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Neuroscience 499

A research project into a selected area of neuroscience. The project involves experimental design, data collection, interpretation, and analysis, written reports and oral presentations. This course will enable students to:

  • acquire the intellectual and technical skills that are characteristic of scientists
  • experience the excitement of discovery

More information about Research Projects in Neuroscience can be found on the Biomedical and Molecular Sciences website.

2019/2020 supervisors in NSCI 499:

  • Dr. David Andrew  Has taken two project students.

  • Dr. Gunnar Blohm  Has taken three project students.

  • Dr. Brian Bennett  TBD.

  • Dr. Michael Blennerhassett  TBD.

  • Dr. Nandini Deshpande  TBD.

  • Dr. Alastair Ferguson  TBD.

  • Dr. Jason Gallivan Has taken one project student.

  • Dr. Nader Ghasemlou Has taken one project student.

  • Dr. Michael Kawaja  Has taken three project students.

  • Dr. Ron Levy  Has taken one project student.

  • Dr. Alan Lomax Has taken one project student.

  • Dr. Neil Magoski  TBD.

  • Dr. Janet Menard  TBD.

  • Dr. Douglas Munoz  TBD.

  • Dr. Stephen Scott Has taken one project student.

  • Dr. Patrick Stroman  Has taken two project students

  • Dr. Gordon Boyd Has taken one project student.

  • Dr. Jagdeep Walia Has taken one project student.

  • Gavin Winston  Has taken one project student.
  • Project One Outline:

    Epilepsy is a common neurological disorder affecting 1% of the population. Around a third of patients are refractory to treatment with medication and the commonest cause of refractory focal epilepsy is hippocampal sclerosis (HS).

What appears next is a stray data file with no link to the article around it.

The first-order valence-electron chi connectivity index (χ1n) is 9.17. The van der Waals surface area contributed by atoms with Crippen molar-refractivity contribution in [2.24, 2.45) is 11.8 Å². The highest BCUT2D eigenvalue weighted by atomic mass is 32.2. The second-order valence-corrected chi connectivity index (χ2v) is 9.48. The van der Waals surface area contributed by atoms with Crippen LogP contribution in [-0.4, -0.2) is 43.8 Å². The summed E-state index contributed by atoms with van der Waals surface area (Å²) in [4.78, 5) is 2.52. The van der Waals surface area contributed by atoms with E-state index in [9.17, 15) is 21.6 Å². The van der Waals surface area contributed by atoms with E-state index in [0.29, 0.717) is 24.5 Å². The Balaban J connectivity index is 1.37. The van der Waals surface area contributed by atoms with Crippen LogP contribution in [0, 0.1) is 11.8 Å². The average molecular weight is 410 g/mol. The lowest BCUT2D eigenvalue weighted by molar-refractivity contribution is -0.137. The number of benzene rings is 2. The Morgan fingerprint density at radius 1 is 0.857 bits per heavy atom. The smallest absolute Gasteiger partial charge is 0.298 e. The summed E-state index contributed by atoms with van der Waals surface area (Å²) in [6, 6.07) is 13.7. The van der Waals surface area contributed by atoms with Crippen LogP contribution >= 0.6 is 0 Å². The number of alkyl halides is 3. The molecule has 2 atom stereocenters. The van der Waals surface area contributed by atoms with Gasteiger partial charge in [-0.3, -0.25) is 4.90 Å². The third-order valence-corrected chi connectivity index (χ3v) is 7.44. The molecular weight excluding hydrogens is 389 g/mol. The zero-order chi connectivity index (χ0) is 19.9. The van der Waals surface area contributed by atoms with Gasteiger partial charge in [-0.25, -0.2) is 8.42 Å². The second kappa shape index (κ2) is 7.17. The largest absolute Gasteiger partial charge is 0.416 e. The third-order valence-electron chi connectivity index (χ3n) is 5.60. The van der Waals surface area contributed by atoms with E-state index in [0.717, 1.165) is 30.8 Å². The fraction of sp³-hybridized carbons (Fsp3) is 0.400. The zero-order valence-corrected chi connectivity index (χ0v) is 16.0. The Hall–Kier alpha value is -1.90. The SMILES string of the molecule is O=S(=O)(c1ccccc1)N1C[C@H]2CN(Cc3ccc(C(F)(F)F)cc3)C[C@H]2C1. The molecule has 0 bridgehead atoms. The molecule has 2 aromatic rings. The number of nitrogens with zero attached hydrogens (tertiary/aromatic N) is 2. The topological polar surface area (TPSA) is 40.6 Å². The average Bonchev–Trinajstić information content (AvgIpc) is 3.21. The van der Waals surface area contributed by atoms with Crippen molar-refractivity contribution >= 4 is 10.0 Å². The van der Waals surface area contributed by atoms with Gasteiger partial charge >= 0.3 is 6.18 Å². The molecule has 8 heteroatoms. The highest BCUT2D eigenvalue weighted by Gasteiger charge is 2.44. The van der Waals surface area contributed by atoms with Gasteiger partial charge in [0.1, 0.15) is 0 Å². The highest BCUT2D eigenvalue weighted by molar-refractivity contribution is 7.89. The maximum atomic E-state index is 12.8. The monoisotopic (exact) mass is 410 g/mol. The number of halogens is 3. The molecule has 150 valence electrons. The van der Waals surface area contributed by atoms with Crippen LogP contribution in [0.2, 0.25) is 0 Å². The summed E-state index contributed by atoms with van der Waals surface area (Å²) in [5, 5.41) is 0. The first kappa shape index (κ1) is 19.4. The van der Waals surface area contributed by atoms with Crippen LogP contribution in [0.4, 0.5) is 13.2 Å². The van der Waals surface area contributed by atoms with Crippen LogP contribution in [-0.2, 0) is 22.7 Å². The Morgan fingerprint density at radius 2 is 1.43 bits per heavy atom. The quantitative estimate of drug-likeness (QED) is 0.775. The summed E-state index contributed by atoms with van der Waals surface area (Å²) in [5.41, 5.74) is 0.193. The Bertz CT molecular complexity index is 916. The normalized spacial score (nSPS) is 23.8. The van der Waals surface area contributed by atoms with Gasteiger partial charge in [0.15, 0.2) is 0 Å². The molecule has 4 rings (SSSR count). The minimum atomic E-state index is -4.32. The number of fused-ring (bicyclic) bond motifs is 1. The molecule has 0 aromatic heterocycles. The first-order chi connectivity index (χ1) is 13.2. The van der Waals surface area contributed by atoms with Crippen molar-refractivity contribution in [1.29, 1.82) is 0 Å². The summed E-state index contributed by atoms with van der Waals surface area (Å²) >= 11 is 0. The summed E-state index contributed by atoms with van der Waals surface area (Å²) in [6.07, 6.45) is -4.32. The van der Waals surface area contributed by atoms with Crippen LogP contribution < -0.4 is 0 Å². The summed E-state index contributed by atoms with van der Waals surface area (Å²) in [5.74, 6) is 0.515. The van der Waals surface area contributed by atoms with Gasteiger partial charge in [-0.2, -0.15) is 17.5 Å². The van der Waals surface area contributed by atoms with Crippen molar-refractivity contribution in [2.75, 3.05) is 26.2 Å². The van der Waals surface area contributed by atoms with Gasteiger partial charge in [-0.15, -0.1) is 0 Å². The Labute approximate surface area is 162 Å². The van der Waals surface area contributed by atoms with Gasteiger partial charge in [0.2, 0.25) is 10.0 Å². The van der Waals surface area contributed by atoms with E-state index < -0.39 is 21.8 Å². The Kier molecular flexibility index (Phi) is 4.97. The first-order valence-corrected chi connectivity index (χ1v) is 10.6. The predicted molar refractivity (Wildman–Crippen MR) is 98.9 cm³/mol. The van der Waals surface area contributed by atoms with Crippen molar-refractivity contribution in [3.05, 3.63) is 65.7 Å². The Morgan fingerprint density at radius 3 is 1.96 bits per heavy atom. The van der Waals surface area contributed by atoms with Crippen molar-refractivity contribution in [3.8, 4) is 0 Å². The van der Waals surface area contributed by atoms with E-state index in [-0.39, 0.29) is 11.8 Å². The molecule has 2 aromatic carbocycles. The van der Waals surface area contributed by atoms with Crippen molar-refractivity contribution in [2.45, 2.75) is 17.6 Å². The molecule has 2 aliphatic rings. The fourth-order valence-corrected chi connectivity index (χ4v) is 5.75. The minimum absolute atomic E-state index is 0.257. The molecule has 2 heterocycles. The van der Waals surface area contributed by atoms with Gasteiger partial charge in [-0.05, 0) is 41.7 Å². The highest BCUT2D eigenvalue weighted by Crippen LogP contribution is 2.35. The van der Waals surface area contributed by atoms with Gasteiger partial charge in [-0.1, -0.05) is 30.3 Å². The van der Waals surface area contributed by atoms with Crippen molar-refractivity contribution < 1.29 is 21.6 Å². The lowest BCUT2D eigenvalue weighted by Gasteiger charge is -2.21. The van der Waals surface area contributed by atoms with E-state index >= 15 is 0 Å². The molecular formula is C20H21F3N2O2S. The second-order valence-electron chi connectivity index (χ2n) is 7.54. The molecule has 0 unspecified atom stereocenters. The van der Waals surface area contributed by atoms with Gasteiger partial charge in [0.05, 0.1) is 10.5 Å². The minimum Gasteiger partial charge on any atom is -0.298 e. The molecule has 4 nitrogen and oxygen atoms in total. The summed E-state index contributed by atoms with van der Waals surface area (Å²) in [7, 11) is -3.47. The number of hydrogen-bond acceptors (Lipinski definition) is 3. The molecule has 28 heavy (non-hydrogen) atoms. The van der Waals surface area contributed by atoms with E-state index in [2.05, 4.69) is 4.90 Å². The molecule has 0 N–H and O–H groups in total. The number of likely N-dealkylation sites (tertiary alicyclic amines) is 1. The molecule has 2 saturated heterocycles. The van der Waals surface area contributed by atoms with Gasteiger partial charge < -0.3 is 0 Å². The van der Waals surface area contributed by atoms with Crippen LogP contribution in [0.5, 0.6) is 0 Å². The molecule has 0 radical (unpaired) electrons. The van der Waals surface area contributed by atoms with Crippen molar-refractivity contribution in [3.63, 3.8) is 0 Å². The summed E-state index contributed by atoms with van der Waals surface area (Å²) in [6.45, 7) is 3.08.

The brains of patients with HS differ from healthy controls and differences can be demonstrated by measuring quantitative parameters from a specialist type of MRI brain scans known as diffusion imaging [1]. Changes in parameters such as fractional anisotropy can be identified in the affected temporal lobe and nearby areas [2], but these changes are non-specific and give limited information on the underlying biological changes.

    More advanced diffusion imaging techniques have become available that give non-invasive microstructural information on the brain in vivo [3], including a technique known as NODDI (Neurite Orientation Dispersion and Dispersion Imaging) [4].

    This project would be to compare the brains of patients with HS to healthy controls using both these more advanced techniques and older techniques to better understand the underlying microstructural changes.

    Project Title: Microstructural alterations in temporal lobe epilepsy

    Keywords: Epilepsy, Microstructure, Imaging, Hippocampal Sclerosis

    Project Goals:

  • To determine microstructural changes (e.g. neurite density, orientation dispersion) in the brains of patients with HS when compared to healthy controls
  • To compare these changes to alterations in parameters from older techniques
  • Experimental Approaches:

    The MRI data has already been collected and the target would be to analyse around 30 healthy controls and 30 patients (left HS and right HS separately). Patients would be compared to controls using 2 techniques:

    Voxel-based analysis, similar to voxel-based morphometry, as implemented in the freely available software package SPM (https://www.fil.ion.ucl.ac.uk/spm/)